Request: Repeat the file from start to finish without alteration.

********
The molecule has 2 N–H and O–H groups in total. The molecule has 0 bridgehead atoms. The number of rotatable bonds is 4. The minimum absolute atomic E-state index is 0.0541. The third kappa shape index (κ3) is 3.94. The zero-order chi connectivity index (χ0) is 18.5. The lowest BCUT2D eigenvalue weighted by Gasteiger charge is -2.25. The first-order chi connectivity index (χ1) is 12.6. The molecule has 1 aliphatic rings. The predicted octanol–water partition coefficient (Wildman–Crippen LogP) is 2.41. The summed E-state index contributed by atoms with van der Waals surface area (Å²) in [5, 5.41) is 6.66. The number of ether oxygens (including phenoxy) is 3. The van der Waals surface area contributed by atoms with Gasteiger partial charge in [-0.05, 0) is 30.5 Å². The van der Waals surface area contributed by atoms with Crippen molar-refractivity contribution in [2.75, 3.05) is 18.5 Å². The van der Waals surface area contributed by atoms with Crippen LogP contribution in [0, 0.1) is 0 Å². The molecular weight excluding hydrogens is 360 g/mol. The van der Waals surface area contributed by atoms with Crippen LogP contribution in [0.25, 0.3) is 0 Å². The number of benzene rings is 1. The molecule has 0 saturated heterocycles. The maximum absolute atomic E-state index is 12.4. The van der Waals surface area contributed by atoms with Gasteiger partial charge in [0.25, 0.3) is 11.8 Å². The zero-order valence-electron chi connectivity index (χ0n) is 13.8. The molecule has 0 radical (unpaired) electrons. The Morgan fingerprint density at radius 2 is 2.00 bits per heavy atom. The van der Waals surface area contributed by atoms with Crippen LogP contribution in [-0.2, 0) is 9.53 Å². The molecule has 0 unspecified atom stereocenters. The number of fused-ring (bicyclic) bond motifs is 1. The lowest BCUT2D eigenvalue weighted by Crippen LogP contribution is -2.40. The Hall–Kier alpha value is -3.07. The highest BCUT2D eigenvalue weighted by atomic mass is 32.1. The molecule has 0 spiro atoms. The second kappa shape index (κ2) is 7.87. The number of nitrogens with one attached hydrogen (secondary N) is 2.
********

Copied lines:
The molecule has 2 N–H and O–H groups in total. The molecule has 0 bridgehead atoms. The number of rotatable bonds is 4. The minimum absolute atomic E-state index is 0.0541. The third kappa shape index (κ3) is 3.94. The zero-order chi connectivity index (χ0) is 18.5. The lowest BCUT2D eigenvalue weighted by Gasteiger charge is -2.25. The first-order chi connectivity index (χ1) is 12.6. The molecule has 1 aliphatic rings. The predicted octanol–water partition coefficient (Wildman–Crippen LogP) is 2.41. The summed E-state index contributed by atoms with van der Waals surface area (Å²) in [5, 5.41) is 6.66. The number of ether oxygens (including phenoxy) is 3. The van der Waals surface area contributed by atoms with Gasteiger partial charge in [-0.05, 0) is 30.5 Å². The van der Waals surface area contributed by atoms with Crippen molar-refractivity contribution in [2.75, 3.05) is 18.5 Å². The van der Waals surface area contributed by atoms with Crippen LogP contribution in [0, 0.1) is 0 Å². The molecular weight excluding hydrogens is 360 g/mol. The van der Waals surface area contributed by atoms with Crippen LogP contribution in [0.25, 0.3) is 0 Å². The number of benzene rings is 1. The molecule has 0 saturated heterocycles. The maximum absolute atomic E-state index is 12.4. The van der Waals surface area contributed by atoms with Gasteiger partial charge in [0.25, 0.3) is 11.8 Å². The zero-order valence-electron chi connectivity index (χ0n) is 13.8. The molecule has 0 radical (unpaired) electrons. The Morgan fingerprint density at radius 2 is 2.00 bits per heavy atom. The van der Waals surface area contributed by atoms with Crippen LogP contribution in [-0.2, 0) is 9.53 Å². The molecule has 0 unspecified atom stereocenters. The number of fused-ring (bicyclic) bond motifs is 1. The lowest BCUT2D eigenvalue weighted by Crippen LogP contribution is -2.40. The Hall–Kier alpha value is -3.07. The highest BCUT2D eigenvalue weighted by atomic mass is 32.1. The molecule has 0 spiro atoms. The second kappa shape index (κ2) is 7.87. The number of nitrogens with one attached hydrogen (secondary N) is 2.